The author of the article, Lance Farrell, comes from University Information Technology Services (UITS) at Indiana University and is currently the US editor for iSGTW.
We’ve been following the advent of citizen science for some time now at the Science Node. Citizen science has come a long way, and to improve its reach and efficiency, the US National Science Foundation (NSF) -supported Citizen Science Association (CSA) recently created a Data and Metadata Working Group (DMWG). If all goes as hoped, citizen science will come out of the shadows and continue to join the ranks of respectability enjoyed by traditional scientific research practices.
When most of us think of science in practice, we probably envision a white-coated, bespectacled senior scientist delegating field research to apprentice researchers (i.e. graduate students). These fledgling scientists port their observations and samples back to the lab, where fully credentialed researchers verify, clean, and analyze the data. Findings are eventually forwarded on to the public in the form of peer-reviewed publications.
The citizen science model rocks this boat. “Citizen science is challenging because on the one hand it asserts that normal people can do this,” observes NSF-funded researcher Anne Bowser, program associate with the Science and Technology Innovation Program (STIP),and Commons Lab co-director. “It asks a lot of questions about what peer review and publication mean, and it brings up debates about open access to data. People need to publish papers in order to advance their careers, so should data be proprietary?”
Despite these challenges posed to formal scientific structures, citizen science offers a tremendous increase in data available to inform public policy. What’s more, it presents a unique chance for citizens to participate in their democracies, notes Chris Higgins, project coordinator for the EU-funded Citizen Observatory Web (COBWEB).
“We ran an extensive co-design project throughout the 2015 field season, and we got a lot of feedback about how much people valued the thought that the data they collected was of value for policy formation and delivery,” he says.
To hasten the acceptance of citizen science data, the DMWG is spearheading an effort to increase interoperability — the ability of diverse citizen science projects to coordinate toward common ends.
Along with the European Citizen Science Association and the Australian Citizen Science Association, the DMWG shares the objective of identifying data and metadata standards. They laid out their plan to reach that end at a recent workshop hosted by European Commission’s Joint Research Centre. (Read the report from the meeting here.)
Among the checkpoints along the way to this destination will be the development of common terminology, the emergence of coordination among existing data repositories, and the creation of a citizen science observational data model.
A common vocabulary in the project metadata, for instance, would spell out various participation models and tasks, delimit metrics related to data attributes, and describe models of governance.
Standardization is expected to enable data discoverability and connection between the citizen scientists around the world. On the other hand, notes Higgins, there are already many standards in existence dealing with data discovery and access. Organizations like the Open Geospatial Consortium have worked hard over the last few decades to create open interoperability standards. “It’s important not to ‘reinvent the wheel’,” he cautions.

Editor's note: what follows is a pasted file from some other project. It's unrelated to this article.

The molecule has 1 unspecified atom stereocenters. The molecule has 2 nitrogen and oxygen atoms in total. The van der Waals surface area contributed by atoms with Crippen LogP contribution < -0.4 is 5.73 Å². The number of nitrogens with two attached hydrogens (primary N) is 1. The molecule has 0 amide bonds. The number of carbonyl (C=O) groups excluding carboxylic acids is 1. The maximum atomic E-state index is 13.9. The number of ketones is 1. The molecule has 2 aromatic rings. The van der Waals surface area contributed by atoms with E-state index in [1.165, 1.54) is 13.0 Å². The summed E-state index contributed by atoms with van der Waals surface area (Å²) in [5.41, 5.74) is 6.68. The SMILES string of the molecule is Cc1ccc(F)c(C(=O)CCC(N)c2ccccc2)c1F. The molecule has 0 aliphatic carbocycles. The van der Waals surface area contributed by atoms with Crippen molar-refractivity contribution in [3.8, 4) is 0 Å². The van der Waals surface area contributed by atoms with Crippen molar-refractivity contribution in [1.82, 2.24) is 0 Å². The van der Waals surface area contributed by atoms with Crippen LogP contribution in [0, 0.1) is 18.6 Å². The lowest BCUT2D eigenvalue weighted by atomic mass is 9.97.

Higgins’ COBWEB is engaged in implementing those standards and is partnering with the DMWG to see if existing standards are fit for citizen science purposes. Whichever set of standards is ultimately adopted, “The starting point is the recognition that there is a huge variety of potential citizen science projects and that any generic solution has to be very flexible and interoperable,” Higgins insists.
Another hurdle on the route toward standardizing citizen science data and metadata is the need to respect the bottom-up, grass-roots nature of volunteer science. The very informality of citizen science is its strength due to its potential as a mechanism for influencing public policy. Citizen science has the ability to challenge and change existing regulations and laws, and in order for that function to operate, no one wants to hamper the creativity of these volunteer researchers.
For example, the formal science regulatory model has recently and very publically failed in Flint, Michigan when it declined to acknowledge serious water quality issues. It was only due to the persistent efforts of citizen scientists like Lee Ann Walters that we know about it at all.
The Flint example may be an extreme instance of the shortcomings of the formal model. However, through standardization, the DMWG could enable citizen scientists to identify different environmental quality metrics than those promoted by existing regulatory bodies.
“We are giving people a vocabulary through these standards for framing their activities in a way that we know regulators could perhaps more easily accept,” says Bowser. “In this way, we can prove citizen science data is as good as data a traditional scientist would go out and collect, and then you have all of these voices participating in something like regulation or collecting data to set conservation policy.”